Relator then filed a Complaint for Review of the 2009 assessment with the Commission on the grounds of discrimination, overvaluation, and a violation of section 137.345. It subsequently filed a motion for summary judgment in that appeal on the ground that the Assessor had failed to comply with section 137.345.5 in assessing the Property. The Senior Hearing Officer granted the motion, set aside the Assessor's 2009 $19,540,700 valuation, and set “the true value in money” of the Property for the 2009 and 2010 tax years at $14,000,000.
Thereafter, the Assessor filed an Application for Review of the Senior Hearing Officer's Decision and Order with the Commission. The Commission overruled the Senior Hearing Officer's Decision and Order granting relator's motion for summary judgment and denied the motion for summary judgment. The Commission found that the true value in money of the Property in 2009 was a material fact in dispute. It concluded that section 137.345.5 imposed a duty on the Assessor, but did not impose the same duty on the Commission. The Commission reasoned that its constitutional obligation was “to assess the property in this appeal at its value, i.e. true value in money-fair market value, irrespective of whether the assessor addressed the 2009 valuation in accordance with Section 137.345[.5].” It further concluded that the $14,000,000 value set by the Senior Hearing Officer was an arbitrary assessment of value and that section 137.345.5 does not authorize the Commission “to default the value of the property under appeal to the prior assessment cycle's value” if the Assessor has failed to comply with that statute.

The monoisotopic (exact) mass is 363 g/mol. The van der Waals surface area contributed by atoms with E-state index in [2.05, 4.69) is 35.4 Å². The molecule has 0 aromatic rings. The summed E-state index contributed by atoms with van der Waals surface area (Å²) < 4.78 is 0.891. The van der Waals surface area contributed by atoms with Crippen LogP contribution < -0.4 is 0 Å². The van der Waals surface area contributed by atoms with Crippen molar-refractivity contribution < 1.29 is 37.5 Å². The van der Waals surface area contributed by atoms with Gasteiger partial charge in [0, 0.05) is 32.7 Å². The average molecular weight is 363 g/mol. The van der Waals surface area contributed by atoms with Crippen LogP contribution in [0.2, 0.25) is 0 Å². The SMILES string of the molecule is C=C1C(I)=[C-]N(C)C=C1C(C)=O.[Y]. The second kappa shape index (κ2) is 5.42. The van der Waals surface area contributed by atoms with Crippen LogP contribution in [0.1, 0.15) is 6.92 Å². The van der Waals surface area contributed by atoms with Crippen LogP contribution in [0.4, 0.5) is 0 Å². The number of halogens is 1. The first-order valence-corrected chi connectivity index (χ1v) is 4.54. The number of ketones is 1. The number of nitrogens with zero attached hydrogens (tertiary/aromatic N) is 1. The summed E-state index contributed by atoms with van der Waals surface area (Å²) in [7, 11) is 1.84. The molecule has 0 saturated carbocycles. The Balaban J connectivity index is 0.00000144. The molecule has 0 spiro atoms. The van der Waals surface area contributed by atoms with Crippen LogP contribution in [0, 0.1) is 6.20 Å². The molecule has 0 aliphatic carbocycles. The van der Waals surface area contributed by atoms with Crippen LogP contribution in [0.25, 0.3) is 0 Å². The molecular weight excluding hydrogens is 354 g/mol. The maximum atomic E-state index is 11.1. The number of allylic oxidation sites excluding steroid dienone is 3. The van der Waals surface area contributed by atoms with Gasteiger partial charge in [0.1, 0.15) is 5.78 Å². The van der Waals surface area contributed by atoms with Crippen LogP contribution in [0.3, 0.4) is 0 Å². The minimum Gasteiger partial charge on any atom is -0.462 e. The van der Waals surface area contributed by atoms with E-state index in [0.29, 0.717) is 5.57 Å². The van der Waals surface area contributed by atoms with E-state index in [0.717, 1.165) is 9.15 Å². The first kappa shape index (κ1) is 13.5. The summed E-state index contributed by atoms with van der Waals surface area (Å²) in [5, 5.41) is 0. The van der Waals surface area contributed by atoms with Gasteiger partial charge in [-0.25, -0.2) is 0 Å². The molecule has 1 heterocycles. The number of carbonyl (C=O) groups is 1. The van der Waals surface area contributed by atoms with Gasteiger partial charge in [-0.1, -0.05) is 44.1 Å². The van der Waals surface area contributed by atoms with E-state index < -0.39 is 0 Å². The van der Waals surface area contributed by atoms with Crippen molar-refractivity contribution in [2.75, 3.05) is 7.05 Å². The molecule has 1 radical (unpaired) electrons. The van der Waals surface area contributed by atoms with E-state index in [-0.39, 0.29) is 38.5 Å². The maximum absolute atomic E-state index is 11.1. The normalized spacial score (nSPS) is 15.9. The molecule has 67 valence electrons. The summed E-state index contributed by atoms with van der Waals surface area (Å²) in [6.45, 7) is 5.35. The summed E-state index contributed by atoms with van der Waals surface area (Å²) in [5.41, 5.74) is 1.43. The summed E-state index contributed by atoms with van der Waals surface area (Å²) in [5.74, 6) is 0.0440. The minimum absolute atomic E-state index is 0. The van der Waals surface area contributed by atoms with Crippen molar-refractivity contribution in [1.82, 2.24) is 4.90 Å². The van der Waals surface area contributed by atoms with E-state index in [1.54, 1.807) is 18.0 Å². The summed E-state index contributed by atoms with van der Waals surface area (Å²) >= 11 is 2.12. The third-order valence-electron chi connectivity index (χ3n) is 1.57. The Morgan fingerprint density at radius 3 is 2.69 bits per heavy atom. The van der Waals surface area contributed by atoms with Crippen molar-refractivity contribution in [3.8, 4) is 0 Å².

The Commission remanded the appeal to the Senior Hearing Officer for further proceedings. The Commission specifically ruled that its order was interlocutory:
This Order overruling the Decision of the Hearing Officer and denying the Motion for Summary Judgment is not a decision and order affirming, modifying or reversing the determination of the board of equalization under § 138.431.5, RSMo. It is an interlocutory order. It is not an appealable order under §§ 138.431.5 and 138.432, RSMo, until a Hearing Officer decision and order on the issue of valuation of the subject property is issued. At such time as the Commission may rule on an Application for Review of the Hearing Officer's Decision under the remand of this Order, the Commission's ruling herein may be raised as a point under a timely filed Petition for Judicial Review.